Many people make New Year’s resolutions focused on earning more money. But is this the right approach to improve happiness and bring more joy into their lives? Money has become, perhaps erroneously, the ultimate measuring stick for just about everything in our culture. I often ask people what money means to them, and I usually get a similar range of replies: freedom… security… opportunity… power. I rarely ever hear the standard dictionary definition, which is that money is simply a means of exchange, or that money is meant to be the current, or currency, by which productivity flows. By this definition, one could argue that the movement of money is much more important than its acquisition.
I recently learned that the root word for money in the Hebrew language is flow. That really blew me away because it was something I’ve been thinking about for awhile now.
There is nothing we can really do to create money because money is just a flow.
This flow is what lies at the root of capitalism—but capitalism and money in and of themselves are neutral. There is no inherent action to either of them. Now that doesn’t mean that we can’t have money, but we all know of plenty of people who are miserable and have more money than they know what to do with. So, for us as a society perhaps the measure of money as success is really our own fault.
Through the work I do as a financial advisor, I see proof on a regular basis that having millions of dollars in the bank has no relationship to happiness—but people continue to insist that it does, even when their own experience seems to show otherwise. Many who have reached this milestone tell me that they still wake up in the morning and feel as if they’re broke.
Implicit in the statement, “Money won’t buy us happiness,” is the idea that something else will, even though we don’t quite know what that something is.
The good news is that we can reframe the definition of money in our lives, and by doing so perhaps reach a deeper level of success and fulfillment.
In my own personal experience and through my work, I’ve come to see and believe that figuring out and enacting our unique purpose in the world on all levels (individual, collective, industrial corporate, etc.) is a greater source of fulfillment than the possession of any external object—money included.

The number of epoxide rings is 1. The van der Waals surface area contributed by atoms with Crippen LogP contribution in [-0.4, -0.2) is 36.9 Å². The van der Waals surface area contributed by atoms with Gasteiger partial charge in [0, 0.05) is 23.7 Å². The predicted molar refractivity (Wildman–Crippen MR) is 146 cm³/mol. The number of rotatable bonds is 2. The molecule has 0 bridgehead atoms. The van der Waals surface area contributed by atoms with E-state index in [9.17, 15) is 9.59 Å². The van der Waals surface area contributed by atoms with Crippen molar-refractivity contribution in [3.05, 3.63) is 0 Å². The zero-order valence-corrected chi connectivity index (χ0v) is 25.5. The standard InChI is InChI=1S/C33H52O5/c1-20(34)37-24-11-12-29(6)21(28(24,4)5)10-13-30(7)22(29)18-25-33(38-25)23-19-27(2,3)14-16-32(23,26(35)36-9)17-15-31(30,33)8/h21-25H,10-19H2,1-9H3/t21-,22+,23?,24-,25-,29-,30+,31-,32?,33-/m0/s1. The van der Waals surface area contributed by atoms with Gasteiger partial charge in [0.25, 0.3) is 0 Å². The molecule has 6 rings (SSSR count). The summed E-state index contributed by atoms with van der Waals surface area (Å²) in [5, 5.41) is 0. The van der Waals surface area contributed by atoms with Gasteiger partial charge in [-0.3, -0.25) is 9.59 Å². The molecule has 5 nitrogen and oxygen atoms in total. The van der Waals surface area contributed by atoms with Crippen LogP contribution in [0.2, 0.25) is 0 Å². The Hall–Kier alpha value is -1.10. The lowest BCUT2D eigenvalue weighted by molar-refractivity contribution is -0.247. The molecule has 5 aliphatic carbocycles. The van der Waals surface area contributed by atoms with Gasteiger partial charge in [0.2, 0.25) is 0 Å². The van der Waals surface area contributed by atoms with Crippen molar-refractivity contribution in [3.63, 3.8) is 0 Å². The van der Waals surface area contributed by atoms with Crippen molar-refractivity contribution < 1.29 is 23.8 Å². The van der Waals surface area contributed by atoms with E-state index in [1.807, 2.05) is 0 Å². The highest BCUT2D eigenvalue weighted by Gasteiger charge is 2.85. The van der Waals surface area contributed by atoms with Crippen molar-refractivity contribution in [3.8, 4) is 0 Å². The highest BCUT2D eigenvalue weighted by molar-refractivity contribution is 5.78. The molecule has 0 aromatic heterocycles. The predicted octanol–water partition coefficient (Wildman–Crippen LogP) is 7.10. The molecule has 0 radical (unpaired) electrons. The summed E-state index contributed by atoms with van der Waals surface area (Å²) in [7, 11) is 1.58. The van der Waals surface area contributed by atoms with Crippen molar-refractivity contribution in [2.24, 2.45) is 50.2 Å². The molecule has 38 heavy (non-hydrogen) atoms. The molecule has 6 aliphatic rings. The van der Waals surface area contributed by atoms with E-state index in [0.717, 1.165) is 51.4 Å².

I used to host a radio show called Beyond Success: Redefining the Meaning of Prosperity, where I talked to many people who in my mind were successful, and those were mostly people who got to do what they loved to do all the time, and that could be anything from a CEO of a large company, or perhaps a guy who skis 300 days a year and manages to do that on a $20,000-dollar-a-year job in a ski shop in the off season.
When someone knows what their true identity is, and when he or she takes the time to focus on who they are and what their values stand for, money often begins to fade into the background as a sole and primary motivator. We then don’t have to figure out how to be happy or successful because happiness and success are elusory. The people who are truly happy and successful are those who are so focused on what they’re doing that they don’t have time to think about whether they’re happy or not. Every morning when they wake up, they think they have something to contribute to the world, and if they don’t do it they’re simply going to burst.
It takes focus and commitment to find, develop, and own the particular expression that we have to contribute to the world, both as individuals and as companies.
When we are able to identify that expression, and seek to build our lives and companies around it in a way that offers something to the world, we may find the void I spoke of earlier filled in the most unexpected of ways. This is one of the main things I learned when I began to look for what might lie “beyond success.”
Jeff Gitterman is an award-winning financial advisor and the CEO of Gitterman & Associates Wealth Management, LLC. www.gawmllc.com. He is also the co-founder of Beyond Success, www.BeyondSuccessConsulting.com, a coaching and consulting company that brings more holistic ideas to the world of business and finance. This article is adapted from his first book, Beyond Success; Redefining the Meaning of Prosperity, which is published by AMACOM, the publishing house of the American Management Association. Jeff has been featured in the past in Money Magazine, CNN, AM New York, Financial Advisor, London Glossy Magazine and New Jersey Business Journal, among others. In 2004, he was honored by Fortune Small Business Magazine as “One of Our Nation’s Best Bosses.” He also serves as chairman of the advisory board to the Autism Center of New Jersey Medical School, an organization that to date has raised over a million dollars for autism research and support services.